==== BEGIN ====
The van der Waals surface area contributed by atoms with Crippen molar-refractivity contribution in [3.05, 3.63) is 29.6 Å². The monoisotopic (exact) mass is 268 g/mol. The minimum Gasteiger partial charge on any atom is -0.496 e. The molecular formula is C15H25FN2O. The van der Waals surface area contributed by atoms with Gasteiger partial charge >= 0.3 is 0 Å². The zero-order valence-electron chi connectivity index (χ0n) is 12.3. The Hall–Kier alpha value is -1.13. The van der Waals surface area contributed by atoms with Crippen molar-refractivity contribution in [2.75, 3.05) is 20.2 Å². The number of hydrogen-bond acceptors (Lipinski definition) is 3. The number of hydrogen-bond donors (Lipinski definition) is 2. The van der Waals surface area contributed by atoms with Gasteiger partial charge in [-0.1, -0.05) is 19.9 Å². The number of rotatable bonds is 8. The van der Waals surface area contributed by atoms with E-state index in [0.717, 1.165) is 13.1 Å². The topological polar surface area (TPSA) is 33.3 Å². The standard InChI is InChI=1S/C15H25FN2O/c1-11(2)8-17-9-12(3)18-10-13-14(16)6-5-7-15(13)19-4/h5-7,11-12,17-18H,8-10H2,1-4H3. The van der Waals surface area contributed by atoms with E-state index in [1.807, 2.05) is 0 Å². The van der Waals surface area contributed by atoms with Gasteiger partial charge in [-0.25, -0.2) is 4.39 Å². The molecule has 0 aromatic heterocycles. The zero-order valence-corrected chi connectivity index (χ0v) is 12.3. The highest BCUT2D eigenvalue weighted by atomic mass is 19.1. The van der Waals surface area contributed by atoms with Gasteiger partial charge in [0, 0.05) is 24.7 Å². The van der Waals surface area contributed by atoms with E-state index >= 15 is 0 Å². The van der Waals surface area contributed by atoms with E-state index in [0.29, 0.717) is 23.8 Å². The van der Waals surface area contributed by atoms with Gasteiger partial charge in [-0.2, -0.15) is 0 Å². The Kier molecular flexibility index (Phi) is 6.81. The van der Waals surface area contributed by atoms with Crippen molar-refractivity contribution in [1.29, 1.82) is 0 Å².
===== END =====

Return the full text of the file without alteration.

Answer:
The van der Waals surface area contributed by atoms with Crippen molar-refractivity contribution in [3.05, 3.63) is 29.6 Å². The monoisotopic (exact) mass is 268 g/mol. The minimum Gasteiger partial charge on any atom is -0.496 e. The molecular formula is C15H25FN2O. The van der Waals surface area contributed by atoms with Gasteiger partial charge >= 0.3 is 0 Å². The zero-order valence-electron chi connectivity index (χ0n) is 12.3. The Hall–Kier alpha value is -1.13. The van der Waals surface area contributed by atoms with Crippen molar-refractivity contribution in [2.75, 3.05) is 20.2 Å². The number of hydrogen-bond acceptors (Lipinski definition) is 3. The number of hydrogen-bond donors (Lipinski definition) is 2. The van der Waals surface area contributed by atoms with Gasteiger partial charge in [-0.1, -0.05) is 19.9 Å². The number of rotatable bonds is 8. The van der Waals surface area contributed by atoms with E-state index in [0.717, 1.165) is 13.1 Å². The topological polar surface area (TPSA) is 33.3 Å². The standard InChI is InChI=1S/C15H25FN2O/c1-11(2)8-17-9-12(3)18-10-13-14(16)6-5-7-15(13)19-4/h5-7,11-12,17-18H,8-10H2,1-4H3. The van der Waals surface area contributed by atoms with E-state index in [1.807, 2.05) is 0 Å². The van der Waals surface area contributed by atoms with Gasteiger partial charge in [-0.25, -0.2) is 4.39 Å². The molecule has 0 aromatic heterocycles. The zero-order valence-corrected chi connectivity index (χ0v) is 12.3. The highest BCUT2D eigenvalue weighted by atomic mass is 19.1. The van der Waals surface area contributed by atoms with Gasteiger partial charge in [0, 0.05) is 24.7 Å². The van der Waals surface area contributed by atoms with E-state index >= 15 is 0 Å². The van der Waals surface area contributed by atoms with E-state index in [0.29, 0.717) is 23.8 Å². The van der Waals surface area contributed by atoms with Gasteiger partial charge in [-0.2, -0.15) is 0 Å². The Kier molecular flexibility index (Phi) is 6.81. The van der Waals surface area contributed by atoms with Crippen molar-refractivity contribution in [1.29, 1.82) is 0 Å².